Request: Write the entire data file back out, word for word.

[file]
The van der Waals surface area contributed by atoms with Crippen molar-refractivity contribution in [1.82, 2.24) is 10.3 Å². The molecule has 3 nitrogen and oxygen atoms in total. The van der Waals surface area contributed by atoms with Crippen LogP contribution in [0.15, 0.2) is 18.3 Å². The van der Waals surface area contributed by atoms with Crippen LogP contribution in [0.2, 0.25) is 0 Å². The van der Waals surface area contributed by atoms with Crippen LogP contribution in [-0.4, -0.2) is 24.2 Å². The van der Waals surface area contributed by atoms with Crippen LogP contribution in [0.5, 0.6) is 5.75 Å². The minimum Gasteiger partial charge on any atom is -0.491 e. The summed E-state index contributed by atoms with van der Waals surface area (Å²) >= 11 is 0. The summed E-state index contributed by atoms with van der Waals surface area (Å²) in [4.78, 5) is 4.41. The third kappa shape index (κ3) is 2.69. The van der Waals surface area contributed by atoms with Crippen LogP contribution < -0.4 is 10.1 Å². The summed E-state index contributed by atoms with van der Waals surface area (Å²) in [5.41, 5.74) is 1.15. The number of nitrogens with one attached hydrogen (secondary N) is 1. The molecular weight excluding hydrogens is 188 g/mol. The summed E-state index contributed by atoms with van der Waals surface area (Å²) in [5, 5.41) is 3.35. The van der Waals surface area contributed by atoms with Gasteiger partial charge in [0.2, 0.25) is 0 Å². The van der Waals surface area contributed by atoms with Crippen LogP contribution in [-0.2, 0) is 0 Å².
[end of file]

The van der Waals surface area contributed by atoms with Crippen molar-refractivity contribution in [1.82, 2.24) is 10.3 Å². The molecule has 3 nitrogen and oxygen atoms in total. The van der Waals surface area contributed by atoms with Crippen LogP contribution in [0.15, 0.2) is 18.3 Å². The van der Waals surface area contributed by atoms with Crippen LogP contribution in [0.2, 0.25) is 0 Å². The van der Waals surface area contributed by atoms with Crippen LogP contribution in [-0.4, -0.2) is 24.2 Å². The van der Waals surface area contributed by atoms with Crippen LogP contribution in [0.5, 0.6) is 5.75 Å². The minimum Gasteiger partial charge on any atom is -0.491 e. The summed E-state index contributed by atoms with van der Waals surface area (Å²) >= 11 is 0. The summed E-state index contributed by atoms with van der Waals surface area (Å²) in [4.78, 5) is 4.41. The third kappa shape index (κ3) is 2.69. The van der Waals surface area contributed by atoms with Crippen LogP contribution < -0.4 is 10.1 Å². The summed E-state index contributed by atoms with van der Waals surface area (Å²) in [5.41, 5.74) is 1.15. The number of nitrogens with one attached hydrogen (secondary N) is 1. The molecular weight excluding hydrogens is 188 g/mol. The summed E-state index contributed by atoms with van der Waals surface area (Å²) in [5, 5.41) is 3.35. The van der Waals surface area contributed by atoms with Gasteiger partial charge in [0.2, 0.25) is 0 Å². The van der Waals surface area contributed by atoms with Crippen LogP contribution in [-0.2, 0) is 0 Å².